In New York City, where I live, the streets are empty and the highways are wide open. While essential workers are still driving to work, vehicle travel has largely evaporated in the face of travel restrictions and stay-at-home orders from coast to coast. The change is plainly evident, but just how much has travel decreased on America’s roads?
Data from the mobility analytics platform StreetLight sheds some light on this question. The company, which uses in-vehicle and cellphone location services to track driving, is currently offering a public data feed that tracks national vehicle miles traveled (VMT) by county over the course of the COVID-19 pandemic. As of this writing, data is available through May 1, 2020, and the data feed is continually updated with the latest VMT data.
Looking at this data at the national level, it is immediately apparent that VMT is way down. On Monday, April 13th, for example, national VMT hit a recent weekday low of 3.7 billion,1 down about 70 percent from a more typical Monday figure of 12.3 billion miles driven on March 2nd. StreetLight’s data feed also provides another basis for comparison: average daily VMT for January 2020. However, people usually drive less in January, so I scaled this January baseline up by 11.6% to reflect the normal ratio of January VMT to March and April VMT shown in FHWA’s Traffic Volume Trends. Assuming that Americans normally drive about 13.8 billion miles daily in the spring months, I plotted this baseline against daily VMT during the pandemic in the figure below. While daily VMT has ticked up since mid-April, it is still about half of what we might expect under normal circumstances.
Naturally, this trend looks different in different parts of the United States. As the epicenter of the pandemic in the United States, New York City (where I also happen to be based) has seen declines in VMT that far exceed the national average. As shown in the figure below, vehicle travel began declining precipitously on March 13th (about one week ahead of the New York State on PAUSE order of March 22nd). VMT bottomed out on Monday, April 13th (at 15.1 million VMT) and has since been climbing slowly. That may sound like plenty of driving, but on a typical April day New York City would normally see about ten times as much VMT (about 148.8 million miles).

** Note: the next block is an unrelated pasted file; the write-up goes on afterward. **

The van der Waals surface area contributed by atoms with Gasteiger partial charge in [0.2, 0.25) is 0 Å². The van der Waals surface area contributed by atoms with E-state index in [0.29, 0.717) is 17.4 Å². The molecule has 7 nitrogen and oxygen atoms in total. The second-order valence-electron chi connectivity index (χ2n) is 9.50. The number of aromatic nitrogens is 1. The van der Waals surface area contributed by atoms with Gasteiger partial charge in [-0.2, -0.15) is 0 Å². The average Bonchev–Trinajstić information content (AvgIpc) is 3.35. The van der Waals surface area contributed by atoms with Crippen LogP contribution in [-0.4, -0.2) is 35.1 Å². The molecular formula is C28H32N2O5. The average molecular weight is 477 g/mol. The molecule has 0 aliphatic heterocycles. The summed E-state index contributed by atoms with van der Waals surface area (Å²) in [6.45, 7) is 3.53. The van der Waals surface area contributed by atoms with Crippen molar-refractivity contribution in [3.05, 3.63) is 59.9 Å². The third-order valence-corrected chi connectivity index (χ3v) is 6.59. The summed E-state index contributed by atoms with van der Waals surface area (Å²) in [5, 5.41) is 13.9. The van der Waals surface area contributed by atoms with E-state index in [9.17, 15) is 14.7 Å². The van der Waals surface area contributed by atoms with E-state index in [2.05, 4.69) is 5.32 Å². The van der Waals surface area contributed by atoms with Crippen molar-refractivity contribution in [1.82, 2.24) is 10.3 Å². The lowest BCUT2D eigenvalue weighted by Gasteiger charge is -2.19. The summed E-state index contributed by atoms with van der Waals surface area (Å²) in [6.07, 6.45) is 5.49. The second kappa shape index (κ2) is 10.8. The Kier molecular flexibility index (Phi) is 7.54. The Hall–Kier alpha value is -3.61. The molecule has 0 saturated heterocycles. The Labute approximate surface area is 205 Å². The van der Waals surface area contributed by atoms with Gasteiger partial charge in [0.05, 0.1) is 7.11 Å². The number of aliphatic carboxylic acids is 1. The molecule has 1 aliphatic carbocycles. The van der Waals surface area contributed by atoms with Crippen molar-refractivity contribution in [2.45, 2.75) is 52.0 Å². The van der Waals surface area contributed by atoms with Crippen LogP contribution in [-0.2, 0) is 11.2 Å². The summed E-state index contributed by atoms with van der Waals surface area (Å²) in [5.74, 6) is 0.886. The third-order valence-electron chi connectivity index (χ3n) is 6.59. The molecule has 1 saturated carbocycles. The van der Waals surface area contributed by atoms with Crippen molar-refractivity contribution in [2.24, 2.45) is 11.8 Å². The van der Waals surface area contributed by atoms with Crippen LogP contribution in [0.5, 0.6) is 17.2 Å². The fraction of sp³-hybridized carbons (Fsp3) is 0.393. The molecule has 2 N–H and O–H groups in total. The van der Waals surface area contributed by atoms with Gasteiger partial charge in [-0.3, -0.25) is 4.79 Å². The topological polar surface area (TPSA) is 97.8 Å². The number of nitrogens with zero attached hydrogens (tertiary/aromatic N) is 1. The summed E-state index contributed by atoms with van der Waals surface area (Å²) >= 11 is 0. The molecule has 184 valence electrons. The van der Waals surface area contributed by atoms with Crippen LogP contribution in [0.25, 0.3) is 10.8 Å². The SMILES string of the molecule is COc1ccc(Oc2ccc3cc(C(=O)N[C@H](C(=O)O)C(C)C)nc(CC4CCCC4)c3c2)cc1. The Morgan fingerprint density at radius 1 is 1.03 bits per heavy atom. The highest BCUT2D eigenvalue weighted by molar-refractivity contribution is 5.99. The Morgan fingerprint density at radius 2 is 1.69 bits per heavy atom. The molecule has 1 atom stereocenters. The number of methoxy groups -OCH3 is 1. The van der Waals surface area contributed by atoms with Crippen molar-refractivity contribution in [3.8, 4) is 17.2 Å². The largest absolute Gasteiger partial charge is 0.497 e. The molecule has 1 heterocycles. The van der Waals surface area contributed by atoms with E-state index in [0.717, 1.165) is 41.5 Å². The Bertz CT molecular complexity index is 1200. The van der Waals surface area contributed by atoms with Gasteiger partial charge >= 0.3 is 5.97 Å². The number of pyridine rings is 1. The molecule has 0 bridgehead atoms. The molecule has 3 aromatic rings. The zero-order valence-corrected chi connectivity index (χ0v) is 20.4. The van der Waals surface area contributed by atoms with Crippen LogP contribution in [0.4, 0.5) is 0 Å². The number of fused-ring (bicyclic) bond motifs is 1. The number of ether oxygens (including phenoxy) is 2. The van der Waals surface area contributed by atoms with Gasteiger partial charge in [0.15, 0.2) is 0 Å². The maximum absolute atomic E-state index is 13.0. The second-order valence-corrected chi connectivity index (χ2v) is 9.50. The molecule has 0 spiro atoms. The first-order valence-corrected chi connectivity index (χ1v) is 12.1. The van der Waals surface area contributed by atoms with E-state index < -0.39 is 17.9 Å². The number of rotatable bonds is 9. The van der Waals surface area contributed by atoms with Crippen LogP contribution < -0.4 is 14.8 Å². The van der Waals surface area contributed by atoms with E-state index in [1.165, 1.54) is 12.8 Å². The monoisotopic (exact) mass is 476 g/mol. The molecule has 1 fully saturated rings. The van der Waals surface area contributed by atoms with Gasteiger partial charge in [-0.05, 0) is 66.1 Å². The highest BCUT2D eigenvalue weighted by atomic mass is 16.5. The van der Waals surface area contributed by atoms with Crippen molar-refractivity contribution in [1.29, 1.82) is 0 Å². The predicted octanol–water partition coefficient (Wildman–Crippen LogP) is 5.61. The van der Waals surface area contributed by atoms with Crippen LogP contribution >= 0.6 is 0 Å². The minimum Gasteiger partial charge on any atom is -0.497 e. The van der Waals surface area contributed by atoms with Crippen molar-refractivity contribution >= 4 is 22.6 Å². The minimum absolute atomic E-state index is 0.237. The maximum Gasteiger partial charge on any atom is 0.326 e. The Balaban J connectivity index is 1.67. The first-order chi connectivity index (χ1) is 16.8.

While travel has declined citywide, the sharpest drop-off is in Manhattan. The island saw a low of 1.4 million miles of travel on April 13th, compared with a typical April VMT of 39.8 million miles. In fact, New York County, NY (coextensive with the borough of Manhattan) has seen the most extreme decline in VMT of any county in the United States (measured as the ratio of typical March/April VMT to actual VMT on April 13th). Just the same, declining VMT is a regional phenomenon; of the ten U.S. counties with the most extreme decline in VMT, five are in the New York Metro Area (see table below). The other five counties in the top ten are either low-population vacation destinations (Martha’s Vineyard) or densely populated areas of major metropolitan areas with robust stay-at-home orders (Arlington, VA).
On the flip side of the equation, the following ten counties have seen the least change in VMT by the same standard. With the exception of a prison outbreak in Lincoln County, AR, none of these counties has had more than a handful of confirmed cases of coronavirus today (Douglas County and Arkansas County have had three and Bradley County eleven).
On a state-by-state basis, the states that have seen the most extreme drops in VMT are also those hardest hit by the coronavirus: New Jersey, Massachusetts, and New York. The states that have seen the smallest declines in VMT are Arkansas, Mississippi, and Alabama. While all states have seen declines in VMT and most are slowly returning to normal, the states with the least overall declines are also approaching their baseline VMT for this time of year more quickly. To illustrate this point, the figure below compares the two most extreme cases: New Jersey and Arkansas.
As states begin to lift their stay-at-home orders, it is reasonable to think that VMT will continue to rebound slowly. However, the rate of this rebound and the extent to which VMT reaches its typical levels remain as uncertain as the long-term outcomes of the pandemic itself. As my colleagues at EBP discussed in the recent Insights piece Transportation Economics and Planning for a Post-Pandemic Era, major long-term changes could include an acceleration of telecommuting, e-commerce, active transportation, declining air travel, and much more. Nonetheless, in the uncertain months to come, data like this can help planners understand the impact of newly open roads on fuel tax revenues, emissions, crashes, and other critical transportation performance metrics.
1. StreetLights methodology for estimating VMT can be found in their VMT Monitor Methodology and Validation Document.